In 2009, Capon et al reported positive results with laser-assisted skin healing (LASH). After excess hypertrophic scar tissue was removed, the authors applied laser irradiation followed with topical silicone gel sheeting for 2 months. Six months after revision, no recurrence of hypertrophic scarring was noted.[5]

Cryosurgery is a form of ablative modality proposed by certain authors. Zoubolis et al reported a good or excellent response in 61% and poor or no response in 39% of keloid study participants (n=55).[6] The mechanism of action of cryotherapy involves the use of a refrigerant to induce a frostbite-type injury with cellular damage and vascular sludging. The period required to achieve a response is significant, 2-10 sessions separated by 25 days. One of the main adverse effects is hypopigmentation due to injury to melanocytes in the basal layer of the epidermis. A randomized study by Mourad et al indicated that intralesional cryotherapy for keloids is more effective and requires fewer treatments than does spray cryotherapy. The study included 50 patients, with a 6-month follow-up.[7]

Nonsurgical treatment of keloids

The application of mechanical pressure by compression devices is advocated in the treatment of keloids. Pressure may theoretically break up collagen bundles and soften the keloid mass; however, therapy must be instituted for long periods (>23 h/d for 6 mo) before significant effect can be achieved. Unfortunately, many regions of the head and neck are not amenable to pressure application. Silicone sheeting is used to decrease the irritation and pruritus associated with keloids. The proposed mechanism of action involves maintenance of scar hydration and inducement of a subsequent decrease in cytokine release, resulting in less collagen deposition. Certain authors report great success in keloid regression with this modality. Unfortunately, the general opinion on silicone sheeting does not support significant reduction in the dimensions or pigment characteristics of keloids, although silicone sheeting can be very effective in decreasing pruritus.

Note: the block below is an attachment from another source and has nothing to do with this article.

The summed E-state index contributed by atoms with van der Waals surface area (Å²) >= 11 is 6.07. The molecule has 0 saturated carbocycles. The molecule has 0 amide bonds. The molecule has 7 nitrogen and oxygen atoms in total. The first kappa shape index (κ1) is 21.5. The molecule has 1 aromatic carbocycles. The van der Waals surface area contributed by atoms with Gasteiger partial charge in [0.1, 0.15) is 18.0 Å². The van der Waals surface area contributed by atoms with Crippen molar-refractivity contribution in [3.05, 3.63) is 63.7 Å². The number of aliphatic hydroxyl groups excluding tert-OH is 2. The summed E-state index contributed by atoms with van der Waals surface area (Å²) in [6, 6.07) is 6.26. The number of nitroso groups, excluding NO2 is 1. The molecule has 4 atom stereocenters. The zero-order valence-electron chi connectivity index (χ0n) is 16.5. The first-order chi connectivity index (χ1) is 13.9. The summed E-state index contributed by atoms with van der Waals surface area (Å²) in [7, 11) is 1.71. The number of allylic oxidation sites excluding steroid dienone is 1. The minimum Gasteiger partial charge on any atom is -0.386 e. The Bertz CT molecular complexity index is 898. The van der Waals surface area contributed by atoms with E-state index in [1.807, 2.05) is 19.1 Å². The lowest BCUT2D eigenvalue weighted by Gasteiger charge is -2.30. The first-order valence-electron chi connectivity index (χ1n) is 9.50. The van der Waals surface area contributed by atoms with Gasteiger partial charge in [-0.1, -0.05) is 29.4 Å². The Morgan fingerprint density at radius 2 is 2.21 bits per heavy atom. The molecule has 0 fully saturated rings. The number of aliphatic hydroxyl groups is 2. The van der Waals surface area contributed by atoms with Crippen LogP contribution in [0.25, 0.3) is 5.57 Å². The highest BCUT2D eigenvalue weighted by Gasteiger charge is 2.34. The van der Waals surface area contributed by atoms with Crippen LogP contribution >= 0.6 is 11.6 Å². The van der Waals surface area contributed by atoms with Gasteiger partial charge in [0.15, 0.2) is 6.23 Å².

Various therapies, including nitrogen mustard, tetroquinone, antihistamines, retinoic acids, zinc, vitamin A, vitamin E, and verapamil, have been used with varying degrees of success.

Interferon (IFN) therapy is used because of its ability to reduce collagen synthesis in dermal fibroblasts. Granstein et al reported a 30% reduction in keloid height after intralesional injections of IFN-gamma 3 times weekly for 3 weeks.[8] As with other treatment modalities, some recurrences are to be expected. IFN has untoward adverse effects, including low-grade fevers, a flulike illness for 48-72 hours after injection, and pain on injection.

Combined modality treatment of keloids

One of the most commonly used combination therapies employs cold-knife excision followed by postoperative injection of intralesional steroid. The injection into the lesion typically occurs 2-3 weeks postoperatively, followed by repeat injection in 3-4 weeks. Preoperative or intraoperative steroid injection may delay wound healing and increase the possibility of wound dehiscence. The most commonly used form of steroid is triamcinolone suspension; however, dexamethasone and cortisone can also be used. A concentration of 10 mg/mL of triamcinolone is used as the starting point and can be increased to as high as 40 mg/mL for denser, more recalcitrant keloids. The lower dose is preferred because of the potential complications of intralesional steroids, including depigmentation and dermal atrophy. The literature, confirmed by clinical experience, reports a negligible incidence of systemic effects.

The mechanism of action of corticosteroids is inhibition of fibroblast growth and promotion of collagen degradation. Surgical excision followed by postoperative intralesional steroid injection is reported by some authors to have recurrence rates as low as 50%, while other authors report recurrence rates as high as 70%.[9]

A combination of surgical excision and external beam radiotherapy is implemented in certain centers. Radiation therapy adversely affects fibroblast growth and collagen production. Sclafani et al conducted a randomized prospective trial comparing keloid excision followed by intralesional steroid injection with keloid excision followed by radiotherapy.[10] Results of the study did not demonstrate statistical significance but were able to show a trend toward a lower recurrence rate in the radiated group. The typical dosing range for external beam radiotherapy is 700-1500 cGy administered within 1 week of excisional surgery. A second method of radiation therapy involves the use of interstitial iridium 192 high-dose-rate brachytherapy. Some authors report that the immediate timing of radiation therapy may actually improve patient compliance.